“The spoken discourse may roll on strongly as the great tidal wave; but like a wave, it dies at last feebly on the sands. It was the written human speech that gave power and performance to human thought. It is this that makes the whole human history but one individual life”.

On truth….
“We are all of us, though not equally, mistaken. The cherished dogmas of each of us are not, as we freely suppose, the pure truth of God; but simply our own special form of error, our guesses at truth, the refracted and fragmentary rays of light that have fallen upon our minds”
“Long before the reformation, a monk, who had found his way to heresy without the help of Martin Luther, not venturing to breathe aloud into any living ear his anti-papal and treasonous doctrines, wrote them on parchment, and sealing up the perilous record, hid it in the massive walls of his monastery. There was no friend or brother to whom he could intrust his secret or pour forth his soul. It was some consolation to imagine that in a future age some one might find the parchment, and the seed be found not to have been sown in vain. What if the truth should have to lie dormant as long before germinating as the wheat in the Egyptian mummy? Speak it, nevertheless, again and again and let it take it’s chance! “

On cognitive dissonance….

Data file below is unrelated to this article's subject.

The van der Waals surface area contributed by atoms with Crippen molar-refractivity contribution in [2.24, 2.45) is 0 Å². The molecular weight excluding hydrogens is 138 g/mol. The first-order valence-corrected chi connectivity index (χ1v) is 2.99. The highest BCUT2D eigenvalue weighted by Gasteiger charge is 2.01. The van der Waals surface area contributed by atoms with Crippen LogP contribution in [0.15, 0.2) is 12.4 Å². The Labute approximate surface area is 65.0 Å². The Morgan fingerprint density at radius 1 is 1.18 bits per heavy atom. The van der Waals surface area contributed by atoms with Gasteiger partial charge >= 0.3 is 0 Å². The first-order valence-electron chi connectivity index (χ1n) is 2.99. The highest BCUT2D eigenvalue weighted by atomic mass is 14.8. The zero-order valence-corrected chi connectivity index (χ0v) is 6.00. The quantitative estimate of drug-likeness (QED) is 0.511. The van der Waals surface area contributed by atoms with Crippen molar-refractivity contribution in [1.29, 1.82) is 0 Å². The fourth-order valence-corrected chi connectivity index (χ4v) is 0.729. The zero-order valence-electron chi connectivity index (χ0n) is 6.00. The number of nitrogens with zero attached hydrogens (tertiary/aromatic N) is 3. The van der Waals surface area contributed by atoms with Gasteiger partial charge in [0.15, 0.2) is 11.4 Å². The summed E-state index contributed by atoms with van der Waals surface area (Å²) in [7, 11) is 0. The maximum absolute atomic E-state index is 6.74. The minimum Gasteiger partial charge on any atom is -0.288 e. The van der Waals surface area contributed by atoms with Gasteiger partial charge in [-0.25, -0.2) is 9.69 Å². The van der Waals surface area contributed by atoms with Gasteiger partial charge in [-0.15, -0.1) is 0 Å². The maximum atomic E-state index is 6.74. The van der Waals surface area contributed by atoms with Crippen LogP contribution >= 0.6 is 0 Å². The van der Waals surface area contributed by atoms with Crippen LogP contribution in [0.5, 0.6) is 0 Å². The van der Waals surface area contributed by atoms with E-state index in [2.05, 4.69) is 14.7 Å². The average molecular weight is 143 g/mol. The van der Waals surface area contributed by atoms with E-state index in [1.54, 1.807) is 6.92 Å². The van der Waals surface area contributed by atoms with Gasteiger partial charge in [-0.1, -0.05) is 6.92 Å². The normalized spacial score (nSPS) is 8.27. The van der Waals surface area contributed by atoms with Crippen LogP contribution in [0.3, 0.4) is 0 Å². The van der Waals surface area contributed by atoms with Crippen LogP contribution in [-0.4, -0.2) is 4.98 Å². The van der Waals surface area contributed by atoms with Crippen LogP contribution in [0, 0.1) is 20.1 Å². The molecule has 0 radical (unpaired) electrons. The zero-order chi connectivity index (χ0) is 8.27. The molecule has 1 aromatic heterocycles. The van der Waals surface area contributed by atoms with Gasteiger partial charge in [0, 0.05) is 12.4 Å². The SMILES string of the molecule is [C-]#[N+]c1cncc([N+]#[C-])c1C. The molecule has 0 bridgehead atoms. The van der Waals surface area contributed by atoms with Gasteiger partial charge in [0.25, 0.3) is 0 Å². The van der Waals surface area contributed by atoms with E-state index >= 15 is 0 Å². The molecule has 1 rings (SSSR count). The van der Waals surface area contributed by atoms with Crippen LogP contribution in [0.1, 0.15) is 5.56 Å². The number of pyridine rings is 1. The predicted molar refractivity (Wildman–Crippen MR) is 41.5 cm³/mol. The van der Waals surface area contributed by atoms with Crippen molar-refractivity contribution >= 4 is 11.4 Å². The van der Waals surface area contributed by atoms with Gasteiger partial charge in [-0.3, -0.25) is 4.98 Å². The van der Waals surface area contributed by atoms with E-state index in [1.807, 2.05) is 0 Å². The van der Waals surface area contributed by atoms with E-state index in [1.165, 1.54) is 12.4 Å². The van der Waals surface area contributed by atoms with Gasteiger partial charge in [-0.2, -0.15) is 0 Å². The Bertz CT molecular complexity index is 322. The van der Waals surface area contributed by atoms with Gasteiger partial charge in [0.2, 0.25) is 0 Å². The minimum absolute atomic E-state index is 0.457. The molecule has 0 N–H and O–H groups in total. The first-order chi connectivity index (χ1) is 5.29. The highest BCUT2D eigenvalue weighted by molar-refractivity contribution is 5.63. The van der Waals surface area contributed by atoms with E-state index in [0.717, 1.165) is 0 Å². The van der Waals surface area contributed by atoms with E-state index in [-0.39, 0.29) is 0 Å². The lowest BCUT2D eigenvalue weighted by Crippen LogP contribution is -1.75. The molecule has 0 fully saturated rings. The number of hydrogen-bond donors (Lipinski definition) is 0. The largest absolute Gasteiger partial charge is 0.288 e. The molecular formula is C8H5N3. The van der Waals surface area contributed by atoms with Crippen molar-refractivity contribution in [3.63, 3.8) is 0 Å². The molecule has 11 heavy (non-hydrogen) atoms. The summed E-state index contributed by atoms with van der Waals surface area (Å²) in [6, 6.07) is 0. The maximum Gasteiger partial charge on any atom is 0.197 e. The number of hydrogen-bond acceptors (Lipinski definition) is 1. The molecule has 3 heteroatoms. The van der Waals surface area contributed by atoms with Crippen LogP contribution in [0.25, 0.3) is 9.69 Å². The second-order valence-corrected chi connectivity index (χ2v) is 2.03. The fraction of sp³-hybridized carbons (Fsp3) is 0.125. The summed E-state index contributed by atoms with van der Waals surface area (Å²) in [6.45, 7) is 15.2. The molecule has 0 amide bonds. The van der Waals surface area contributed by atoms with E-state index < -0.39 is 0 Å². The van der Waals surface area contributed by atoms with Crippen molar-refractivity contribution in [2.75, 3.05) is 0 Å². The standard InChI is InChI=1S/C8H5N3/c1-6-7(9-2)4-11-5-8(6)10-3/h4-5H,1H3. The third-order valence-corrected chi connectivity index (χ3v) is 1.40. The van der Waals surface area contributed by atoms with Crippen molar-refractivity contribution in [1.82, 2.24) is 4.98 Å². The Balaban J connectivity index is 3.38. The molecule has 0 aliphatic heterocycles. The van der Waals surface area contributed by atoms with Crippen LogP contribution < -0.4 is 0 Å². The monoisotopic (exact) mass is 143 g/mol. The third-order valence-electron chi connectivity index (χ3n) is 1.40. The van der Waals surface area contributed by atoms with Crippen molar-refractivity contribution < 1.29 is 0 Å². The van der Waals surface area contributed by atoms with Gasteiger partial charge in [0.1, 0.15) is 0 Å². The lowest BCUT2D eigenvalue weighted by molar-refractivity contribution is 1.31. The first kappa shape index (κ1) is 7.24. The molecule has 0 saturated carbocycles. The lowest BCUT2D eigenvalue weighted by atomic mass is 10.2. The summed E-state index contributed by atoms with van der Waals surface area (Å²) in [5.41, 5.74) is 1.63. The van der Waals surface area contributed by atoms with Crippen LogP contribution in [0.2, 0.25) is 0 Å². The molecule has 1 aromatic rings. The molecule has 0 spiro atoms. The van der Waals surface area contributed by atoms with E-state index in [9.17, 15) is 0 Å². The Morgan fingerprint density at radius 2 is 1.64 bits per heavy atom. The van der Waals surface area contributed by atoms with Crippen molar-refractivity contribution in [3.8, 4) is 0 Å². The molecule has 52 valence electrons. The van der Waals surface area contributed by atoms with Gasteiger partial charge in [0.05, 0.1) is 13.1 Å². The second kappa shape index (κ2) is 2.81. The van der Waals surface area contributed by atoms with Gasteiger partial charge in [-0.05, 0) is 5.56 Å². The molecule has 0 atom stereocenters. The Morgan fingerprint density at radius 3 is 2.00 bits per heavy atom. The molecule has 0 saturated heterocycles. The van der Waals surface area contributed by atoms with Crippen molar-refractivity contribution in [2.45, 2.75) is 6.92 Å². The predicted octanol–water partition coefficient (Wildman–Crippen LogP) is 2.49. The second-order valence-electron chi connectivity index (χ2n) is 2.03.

“There is a water plant, on whose broad leaves the drops of water roll about without uniting, like drops of mercury. So, arguments on points of faith, in politics or religion, roll over the surface of the mind. An argument that convinces one mind has no effect on another. Few intellects, or souls that are the negations of intellect, have any logical power or capacity. There is a singular obliquity in the human mind that makes the false logic more effective than the true with nine-tenths of those who are regarded as men of intellect. Even among the judges, not one in ten can argue logically. Each mind sees the truth, distorted through it’s own medium. Truth, to most men, is like matter in a spheroidal state. Like a drop of cold water on the surface of a red-hot metal plate, it dances, trembles, and spins, and never comes into contact with it; and the mind may be plunged into truth, as the hand moistened with sulphurous acid may into molten metal, and be not even warmed by the immersion”.